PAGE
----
Lenity is not a word that simply rolls off the tongue. Virginia criminal law can be convoluted even to lawyers who are great in non-criminal areas of the law. If lawyers who do not practice criminal defense need to be tutored in the criminal law, non-lawyers need all the more to have the assistance of a qualified lawyer not only to defend them, but to explain the statutory and case law that applies to their prosecution and defenses. To make matters even more challenging for the non-lawyer, the law is filled with archaic and stilted language that is not about to become modernized overnight. Deeds written before Ms. replaced Mrs. and Miss, began with “know all men by these presents.” Many affidavits conclude with “further your affidavit sayeth not” or “naught”, which maketh mine eyes gloss over. Latin litters the law, including the criminal law, with such terms as nolle prosequi (not prosecuting or dismissed), mens rea (intention behind the action), actus reus (the criminal act itself), and corpus delicti (the fact that a crime has been committed). Many lawyers and judges can get so carried away with their fondness for legalisms that they lose everyone else in the process, including the silly notion of some lawyers that it is entertaining to convert “Twas the Night Before Christmas” to a tale of Santa Claus committing a crime by trespassing into strangers’ houses to leave them gifts. I attended law school not to join in such silliness, but to learn what I needed to pursue justice for my clients.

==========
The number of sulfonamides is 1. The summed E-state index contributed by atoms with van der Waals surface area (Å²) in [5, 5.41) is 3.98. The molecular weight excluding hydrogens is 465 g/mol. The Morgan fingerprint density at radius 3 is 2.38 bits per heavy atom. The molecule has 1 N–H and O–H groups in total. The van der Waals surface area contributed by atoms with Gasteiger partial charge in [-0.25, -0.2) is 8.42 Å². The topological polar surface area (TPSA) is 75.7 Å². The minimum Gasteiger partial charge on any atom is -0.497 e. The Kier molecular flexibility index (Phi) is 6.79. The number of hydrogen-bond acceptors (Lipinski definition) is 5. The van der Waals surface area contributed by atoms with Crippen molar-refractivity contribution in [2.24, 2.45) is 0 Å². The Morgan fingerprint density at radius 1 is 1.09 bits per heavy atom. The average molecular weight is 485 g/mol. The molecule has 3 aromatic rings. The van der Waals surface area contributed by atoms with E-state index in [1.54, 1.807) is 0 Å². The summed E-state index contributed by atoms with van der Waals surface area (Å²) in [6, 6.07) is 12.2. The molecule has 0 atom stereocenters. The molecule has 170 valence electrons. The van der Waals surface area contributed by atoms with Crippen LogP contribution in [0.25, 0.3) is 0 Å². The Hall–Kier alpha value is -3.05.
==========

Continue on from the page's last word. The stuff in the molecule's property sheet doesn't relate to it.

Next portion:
Rushed Virginia legislative sessions can make the rule of lenity all the more applicable